What is belimumab?

Belimumab (trade name: Benlysta) is a type of drug called a biological therapy. In lupus, B-cells in the body produce harmful autoantibodies which attack the body’s own tissues. Belimumab works by reducing the number of B-cells to reduce inflammation and improve your symptoms. It’s a long-term treatment, so it may be up to six months before you start to notice the benefits. Belimumab can be prescribed by a consultant rheumatologist for adults with lupus. It can be taken with other treatments for lupus.

Belimumab won’t be started if:

  • your lupus isn’t active
  • you haven’t tried other treatments appropriate for your condition first.

Your doctor may decide not to prescribe belimumab if you’re pregnant or breastfeeding, or if

  • you have, or have recently had, an infection
  • your lupus affects your kidneys or nervous system
  • you have HIV
  • your B-cell or antibody levels are low
  • you’ve had hepatitis
  • you have any kind of transplant
  • you’ve had cancer.

You’ll have blood tests to check your antibody and possibly your B-cell levels before treatment and every few months afterwards. Your doctor may also check for previous hepatitis infection as belimumab may increase the risk of hepatitis being reactivated.

How is it taken?

Belimumab is given through a drip into a vein (intravenous infusion) in hospital, and it usually takes about an hour. The first three infusions will be two weeks apart, and after that they will be given monthly. You may be offered anti-histamines and paracetamol to reduce the chance of a reaction to the infusion.

If you haven’t noticed any improvement in your symptoms after six months, discuss it with your doctor, who may decide to discontinue the treatment.

Because it’s a long-term treatment, it’s important to keep taking belimumab (unless you have severe side-effects):

  • even if it doesn’t seem to be working at first
  • even when your symptoms improve (to help keep the disease under control).

Side-effects and risks

Some people may feel sick, have a high temperature or diarrhoea during infusions. If this happens, tell your health team as they may be able to reduce these effects. A few people have side-effects between five and ten days after the infusion, including:

  • diarrhoea or feeling sick
  • fever
  • headaches or facial swelling
  • muscle pains
  • tiredness or difficulty sleeping
  • depression.

Because belimumab affects your immune system, you may be more likely to pick up infections. Tell your doctor about these or any other unexplained side-effects, particularly any that may indicate an infection.

Some people have an allergic reaction with sudden swelling, a rash or breathlessness. This is very rare, but if you do develop these symptoms, or any other severe symptoms while taking belimumab, you should seek medical advice immediately.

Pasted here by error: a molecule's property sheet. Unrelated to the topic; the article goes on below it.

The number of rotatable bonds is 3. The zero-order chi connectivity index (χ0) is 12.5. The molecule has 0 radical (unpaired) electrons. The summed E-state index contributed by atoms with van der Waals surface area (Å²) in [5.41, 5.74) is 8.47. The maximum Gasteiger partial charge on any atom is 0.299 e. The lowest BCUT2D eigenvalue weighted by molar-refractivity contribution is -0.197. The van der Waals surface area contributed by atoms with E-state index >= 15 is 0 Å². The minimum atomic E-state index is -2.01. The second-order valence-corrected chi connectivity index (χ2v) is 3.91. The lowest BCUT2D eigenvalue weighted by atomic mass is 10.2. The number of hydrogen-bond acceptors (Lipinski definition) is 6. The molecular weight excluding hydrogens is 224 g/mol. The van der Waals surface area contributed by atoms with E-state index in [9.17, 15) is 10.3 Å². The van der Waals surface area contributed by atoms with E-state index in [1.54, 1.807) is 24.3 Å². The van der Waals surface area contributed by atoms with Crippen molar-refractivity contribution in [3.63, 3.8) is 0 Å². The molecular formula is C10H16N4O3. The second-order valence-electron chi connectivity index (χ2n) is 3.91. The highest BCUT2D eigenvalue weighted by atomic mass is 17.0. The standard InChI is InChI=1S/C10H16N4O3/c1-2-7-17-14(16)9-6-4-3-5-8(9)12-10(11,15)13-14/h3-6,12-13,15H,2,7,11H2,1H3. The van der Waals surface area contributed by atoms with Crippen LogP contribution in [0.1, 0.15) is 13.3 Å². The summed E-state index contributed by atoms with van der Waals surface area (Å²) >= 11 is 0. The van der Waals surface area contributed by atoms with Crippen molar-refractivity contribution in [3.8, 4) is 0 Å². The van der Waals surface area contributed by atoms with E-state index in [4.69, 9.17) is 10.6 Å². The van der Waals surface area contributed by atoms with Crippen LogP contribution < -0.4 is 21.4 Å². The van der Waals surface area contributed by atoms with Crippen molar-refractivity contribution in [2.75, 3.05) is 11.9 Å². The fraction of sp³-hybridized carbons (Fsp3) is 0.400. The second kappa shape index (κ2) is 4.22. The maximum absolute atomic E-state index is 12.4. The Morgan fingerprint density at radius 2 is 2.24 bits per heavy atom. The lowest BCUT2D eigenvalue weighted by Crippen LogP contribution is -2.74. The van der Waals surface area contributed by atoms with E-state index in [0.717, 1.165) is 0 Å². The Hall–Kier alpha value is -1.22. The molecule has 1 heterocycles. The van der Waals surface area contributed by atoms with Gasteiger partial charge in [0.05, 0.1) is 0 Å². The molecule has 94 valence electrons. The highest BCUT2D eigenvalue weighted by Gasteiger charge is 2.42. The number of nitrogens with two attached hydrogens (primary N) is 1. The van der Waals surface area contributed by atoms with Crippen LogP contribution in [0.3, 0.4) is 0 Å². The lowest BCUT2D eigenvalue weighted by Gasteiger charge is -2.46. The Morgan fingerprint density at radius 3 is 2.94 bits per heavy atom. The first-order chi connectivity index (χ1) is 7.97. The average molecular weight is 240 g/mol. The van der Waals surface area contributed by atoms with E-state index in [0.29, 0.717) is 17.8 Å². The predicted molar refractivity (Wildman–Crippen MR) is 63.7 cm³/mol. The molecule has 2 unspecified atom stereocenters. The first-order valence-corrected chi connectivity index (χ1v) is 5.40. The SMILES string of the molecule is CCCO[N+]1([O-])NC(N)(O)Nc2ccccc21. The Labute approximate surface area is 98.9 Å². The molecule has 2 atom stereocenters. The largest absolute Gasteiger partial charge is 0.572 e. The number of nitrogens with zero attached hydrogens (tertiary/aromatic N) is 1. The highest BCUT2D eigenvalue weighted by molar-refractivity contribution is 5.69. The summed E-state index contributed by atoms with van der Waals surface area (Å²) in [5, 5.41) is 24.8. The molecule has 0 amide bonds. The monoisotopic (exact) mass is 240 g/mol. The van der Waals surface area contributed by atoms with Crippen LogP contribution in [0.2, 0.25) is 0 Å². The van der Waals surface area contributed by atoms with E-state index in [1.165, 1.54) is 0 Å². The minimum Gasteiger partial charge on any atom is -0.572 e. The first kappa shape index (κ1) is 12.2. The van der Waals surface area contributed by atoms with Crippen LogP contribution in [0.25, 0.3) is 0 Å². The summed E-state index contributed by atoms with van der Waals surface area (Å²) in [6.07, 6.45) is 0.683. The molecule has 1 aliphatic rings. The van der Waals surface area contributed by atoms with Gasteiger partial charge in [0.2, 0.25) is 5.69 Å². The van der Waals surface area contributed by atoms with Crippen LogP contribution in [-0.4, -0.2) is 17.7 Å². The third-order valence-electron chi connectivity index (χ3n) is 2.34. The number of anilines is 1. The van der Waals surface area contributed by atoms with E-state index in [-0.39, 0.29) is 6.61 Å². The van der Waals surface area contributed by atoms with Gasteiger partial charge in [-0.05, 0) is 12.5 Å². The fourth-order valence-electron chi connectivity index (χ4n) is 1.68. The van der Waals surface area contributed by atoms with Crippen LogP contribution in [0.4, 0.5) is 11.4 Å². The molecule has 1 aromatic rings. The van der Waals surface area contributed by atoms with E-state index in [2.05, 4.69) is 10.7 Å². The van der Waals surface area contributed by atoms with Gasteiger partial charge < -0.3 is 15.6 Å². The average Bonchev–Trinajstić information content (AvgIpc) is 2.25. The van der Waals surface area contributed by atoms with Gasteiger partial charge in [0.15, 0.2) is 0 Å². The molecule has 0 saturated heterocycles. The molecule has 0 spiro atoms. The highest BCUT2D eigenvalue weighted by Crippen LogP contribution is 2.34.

Also in very rare cases, patients treated with belimumab have developed a serious condition called progressive multifocal leukoencephalopathy (PML), which can damage the brain and spinal cord. You must see your doctor immediately if you notice any of the following:

  • problems with thinking or memory
  • difficulty walking
  • speech problems
  • loss of vision.

Reducing the risk of infection

Effects on other treatment

Belimumab may be prescribed alongside other drug treatments for lupus, but may interact badly with some other medicines. Check with your doctor before starting any new medicines, and remember to mention you’re on belimumab if you’re treated by anyone other than your usual rheumatology team.

Don’t take over-the-counter or herbal medicines without discussing this first with your healthcare team.

It’s recommended that you carry a biological therapy alert card. Then anyone treating you will know that you’ve had belimumab and that your antibody levels may be low. Ask your rheumatology team for a card.


It’s best to discuss vaccinations with your healthcare team before starting belimumab.

It’s usually recommended that live vaccines such as yellow fever and shingles should be avoided during and for 30 days before starting treatment with belimumab. However, sometimes a live vaccine may be necessary – for example, rubella immunisation in women of childbearing age.

Pneumococcal vaccine, which protects against the most common cause of pneumonia, and yearly flu vaccines are safe and recommended.

Having an operation

If you’re planning to have an operation, talk this over with your specialists. You may be advised to stop belimumab for a time before and after your surgery.


You can drink alcohol while on belimumab but keep within the recommended limits for adults of no more than 14 units per week – unless your doctor advises a lower limit.

Fertility, pregnancy and breastfeeding

There’s limited information available about the effects of belimumab in pregnancy. Women who could become pregnant should use effective contraception while being treated with belimumab and for four months after stopping treatment.

It is not yet known whether belimumab passes into human breastmilk so you should talk to your rheumatology team if you’re thinking of breastfeeding.

There is currently no information available on the possible effects of belimumab on male and female fertility.